I came across this quick breakdown of sales figures for December 2011 for the comics industry on Tumblr, began to write some thoughts and decided to share them.
Marvel Comics has come out on top in terms of sales last month, knocking DC Comics from its three-month streak as the leading publisher. This new report comes from the monthly sales estimates published by Diamond Comic Distributors that gives us the scoop on how Marvel accomplished the maneuver. According to Diamond, Marvel held a 34.43% dollar share and 39.05% market share while DC Comics held a 33.74% dollar share and a 37.72% market share.
Despite the new title earned by Marvel for the month of December, DC still managed to hold eight spots out of ten for the month’s best-selling issues, including Justice League #4 and several other #4 issues from DC’s ‘New 52′ relaunch while Marvel only held two spots in the top ten (Avengers: X-Sanction #1 and Defenders #1). It’s still tricky to see how these numbers are playing out given that DC is publishing around 70 titles a month while Marvel continues to publish well over 100 each month. Taking these numbers into account along with the fact that Marvel double-ships several different titles each month on average, it can be said that Marvel tends to flood the market in order to get a stronger foothold. Regardless of the numbers on quantities, there’s no denying that fans are clearly more impressed by DC’s offering given the top 10 books in the sales chart.
I’m a bit fed up with Marvel’s practices as a company. The numerous “incentives” they push to retailers by giving a rare sketch cover for defacing DC titles, having a handful of “universe changing big events” every year, rebooting a series a few times in the past 5 years with a new #1 each time – or simply renumbering for a new storyline – to lure collectors, and rehashing stories decade after decade. I’m sure they’ve got some decent writers on their payroll, but they sure as hell aren’t putting them to good use. How many times have the Avengers and X-Men fought, Wolverine has enough trouble being in 100 books a month.
Their films have done well, but I don’t know how well they’ll hold up after Avengers. They have sequels for the stand-alone characters in the works, but Iron Man 2 was more of a lead-in for the Avengers and suffered as an Iron Man film. It will be interesting to see what happens with the X-Men franchise and Amazing Spider-Man has promise, but they’ve already rebooted both of them. Are they still kicking around ideas for the Fantastic Four?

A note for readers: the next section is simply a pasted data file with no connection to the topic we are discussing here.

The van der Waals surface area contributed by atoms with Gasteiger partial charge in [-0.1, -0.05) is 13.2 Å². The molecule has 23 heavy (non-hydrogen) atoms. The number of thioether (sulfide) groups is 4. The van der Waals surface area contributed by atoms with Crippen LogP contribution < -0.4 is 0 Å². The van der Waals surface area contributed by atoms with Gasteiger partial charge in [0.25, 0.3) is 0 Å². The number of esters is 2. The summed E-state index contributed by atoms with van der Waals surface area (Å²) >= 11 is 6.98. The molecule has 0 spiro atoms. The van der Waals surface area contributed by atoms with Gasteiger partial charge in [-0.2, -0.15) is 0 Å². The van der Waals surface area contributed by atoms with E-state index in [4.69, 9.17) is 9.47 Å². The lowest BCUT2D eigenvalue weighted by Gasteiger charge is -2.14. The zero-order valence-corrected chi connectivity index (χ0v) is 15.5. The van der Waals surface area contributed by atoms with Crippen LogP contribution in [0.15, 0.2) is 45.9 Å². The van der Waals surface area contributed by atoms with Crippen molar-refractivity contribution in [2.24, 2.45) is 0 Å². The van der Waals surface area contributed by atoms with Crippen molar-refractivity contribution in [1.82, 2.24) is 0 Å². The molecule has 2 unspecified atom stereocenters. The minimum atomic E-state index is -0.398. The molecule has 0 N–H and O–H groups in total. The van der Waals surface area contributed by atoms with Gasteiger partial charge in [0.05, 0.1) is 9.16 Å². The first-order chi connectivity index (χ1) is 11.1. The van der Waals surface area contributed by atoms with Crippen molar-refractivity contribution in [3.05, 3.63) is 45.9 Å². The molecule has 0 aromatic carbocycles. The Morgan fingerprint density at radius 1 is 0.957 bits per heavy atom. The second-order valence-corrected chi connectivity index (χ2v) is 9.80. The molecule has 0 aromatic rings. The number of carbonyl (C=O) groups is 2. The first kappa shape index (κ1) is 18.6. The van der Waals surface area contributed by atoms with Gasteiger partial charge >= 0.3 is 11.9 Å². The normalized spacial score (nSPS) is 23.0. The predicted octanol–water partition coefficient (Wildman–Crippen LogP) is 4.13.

And now they plan to publish novels of their biggest stories?* I’ve seen novelizations of story lines before in bookstores, but I’ve never had the desire to actually read one. I tend to just roll my eyes.
DC is also starting to piss me off with their new price for Batman and Detective Comics. I think it was less than a year ago DC started pushing their “holding the line at $2.99” gimmick, and it looks like every popular title will be at least $3.99 this year. They had announced a few books, Action Comics and Justice League, would be $3.99 at the launch of the new 52, but then decrease to $2.99 after a few issues. That didn’t happen. DC’s excuse is that the books are longer, 40 pages as opposed to 32, but they’re padding the books with extras and not story. Look at the back of a JL book, character designs were in the first three. Action Comics #4 had a story to fill in the gap that occurred during the story they were telling. Why was that even necessary? If you need a supplementary story to fill in a gap of your story, rewrite the damn thing.
If the extra pages are dedicated to story as they claim, great! I just expect it will be little more than a chance for them to cram in a few more ads. I definitely don’t want to pay more for character designs and more space for letters to the editor. I’m sure that’s popular for some readers, but increasing the price 25% (didn’t check my math) for that seems ridiculous.
*If you haven’t read Gutters, you should look through them, especially if you’re a comics fan. It’s often topical, so if you don’t get a reference there is usually a blurb written by the author below to help you narrow down your Google search.